The 4 Main Types of Roofs: Part 2 of 2

When going for a traditional or classic look that makes your home look part of the landscape, wooden shingles and shakes are hard to beat. The main difference between shingles and shakes are that shingles are sawn, which makes them smoother and more uniform and shakes are split, making them thicker and rougher than shingles. Various cedar species are typically used for the wooden shingles and shakes because of its natural decay resistance, but pressure treated southern yellow pine shingles are also gaining in popularity. In addition to the beautiful natural look, wooden shingles and shakes are also easy to repair and have a lifespan of 30 to 50 years. Some of the downsides to wooden shingles and shakes are that they do require higher maintenance, can be complex to install, aren’t the most durable roofing material, and are also not fire resistant.


Metal roofs are a popular choice for quite the variety of homes. Corrugated metal roofs have been the go-to option for barns, sheds, and other utility buildings for years, while higher end copper roofs are popular in mansions and public buildings as well as accent roofs over bay windows. Metal roofs typically come in sheets and are joined together in a variety of methods from soldering to standing seams. The material itself ranges in price from lower cost corrugated, galvanized metal, to powder-coated steel, to expensive high end copper. Although the initial cost of a metal roof may be high and it can be tricky to install, its durability, low maintenance, light weight, good life expectancy (40-80 years), and variety of styles make it an attractive option.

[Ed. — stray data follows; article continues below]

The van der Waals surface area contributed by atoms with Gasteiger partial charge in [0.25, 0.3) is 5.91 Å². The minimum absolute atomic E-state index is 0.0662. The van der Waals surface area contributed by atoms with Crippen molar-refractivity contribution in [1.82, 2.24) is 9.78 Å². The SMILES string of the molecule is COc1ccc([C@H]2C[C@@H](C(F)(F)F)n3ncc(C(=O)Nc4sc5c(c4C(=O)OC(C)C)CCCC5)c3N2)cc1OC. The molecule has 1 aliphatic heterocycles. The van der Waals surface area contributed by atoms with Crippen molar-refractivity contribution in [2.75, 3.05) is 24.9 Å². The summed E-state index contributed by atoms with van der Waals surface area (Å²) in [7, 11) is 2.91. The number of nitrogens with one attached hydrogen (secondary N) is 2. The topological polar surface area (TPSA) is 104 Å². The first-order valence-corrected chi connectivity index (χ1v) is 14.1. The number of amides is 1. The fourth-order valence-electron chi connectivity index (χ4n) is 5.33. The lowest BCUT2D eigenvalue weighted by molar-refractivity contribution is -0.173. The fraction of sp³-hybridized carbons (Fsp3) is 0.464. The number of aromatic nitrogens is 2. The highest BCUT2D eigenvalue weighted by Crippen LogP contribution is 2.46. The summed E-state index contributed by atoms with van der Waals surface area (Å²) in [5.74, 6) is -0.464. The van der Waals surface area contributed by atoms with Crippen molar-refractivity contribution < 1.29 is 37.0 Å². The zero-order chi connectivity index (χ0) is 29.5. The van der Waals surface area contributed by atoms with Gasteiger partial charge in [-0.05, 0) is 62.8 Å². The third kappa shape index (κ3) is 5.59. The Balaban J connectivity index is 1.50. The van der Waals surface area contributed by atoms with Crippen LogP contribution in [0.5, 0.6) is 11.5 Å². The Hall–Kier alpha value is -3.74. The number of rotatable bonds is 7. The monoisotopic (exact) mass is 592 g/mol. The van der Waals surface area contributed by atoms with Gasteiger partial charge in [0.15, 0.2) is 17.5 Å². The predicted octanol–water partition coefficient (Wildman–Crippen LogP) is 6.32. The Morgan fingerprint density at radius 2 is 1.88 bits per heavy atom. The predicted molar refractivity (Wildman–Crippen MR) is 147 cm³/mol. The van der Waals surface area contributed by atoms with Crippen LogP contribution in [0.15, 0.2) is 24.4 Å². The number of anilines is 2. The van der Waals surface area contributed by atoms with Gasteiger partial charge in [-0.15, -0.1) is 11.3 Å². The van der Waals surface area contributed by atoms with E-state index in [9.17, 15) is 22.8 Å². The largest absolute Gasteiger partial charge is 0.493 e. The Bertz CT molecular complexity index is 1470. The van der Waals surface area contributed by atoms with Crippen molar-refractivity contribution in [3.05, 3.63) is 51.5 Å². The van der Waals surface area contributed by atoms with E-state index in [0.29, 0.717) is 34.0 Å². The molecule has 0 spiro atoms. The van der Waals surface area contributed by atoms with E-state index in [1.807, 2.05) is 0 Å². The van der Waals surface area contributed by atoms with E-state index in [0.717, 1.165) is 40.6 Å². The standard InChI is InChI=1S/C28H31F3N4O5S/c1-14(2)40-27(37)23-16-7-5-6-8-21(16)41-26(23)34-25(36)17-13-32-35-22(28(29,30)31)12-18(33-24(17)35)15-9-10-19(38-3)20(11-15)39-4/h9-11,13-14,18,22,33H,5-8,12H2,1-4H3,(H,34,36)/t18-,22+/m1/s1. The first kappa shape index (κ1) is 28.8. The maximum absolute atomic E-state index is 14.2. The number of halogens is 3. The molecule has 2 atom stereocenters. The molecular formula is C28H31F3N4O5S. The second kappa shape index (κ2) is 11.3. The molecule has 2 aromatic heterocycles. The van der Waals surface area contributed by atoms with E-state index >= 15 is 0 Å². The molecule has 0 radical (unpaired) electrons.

Regardless of the choices made available to you, it’s important to be knowledgeable of what’s available and make an informed decision that’s right for you.

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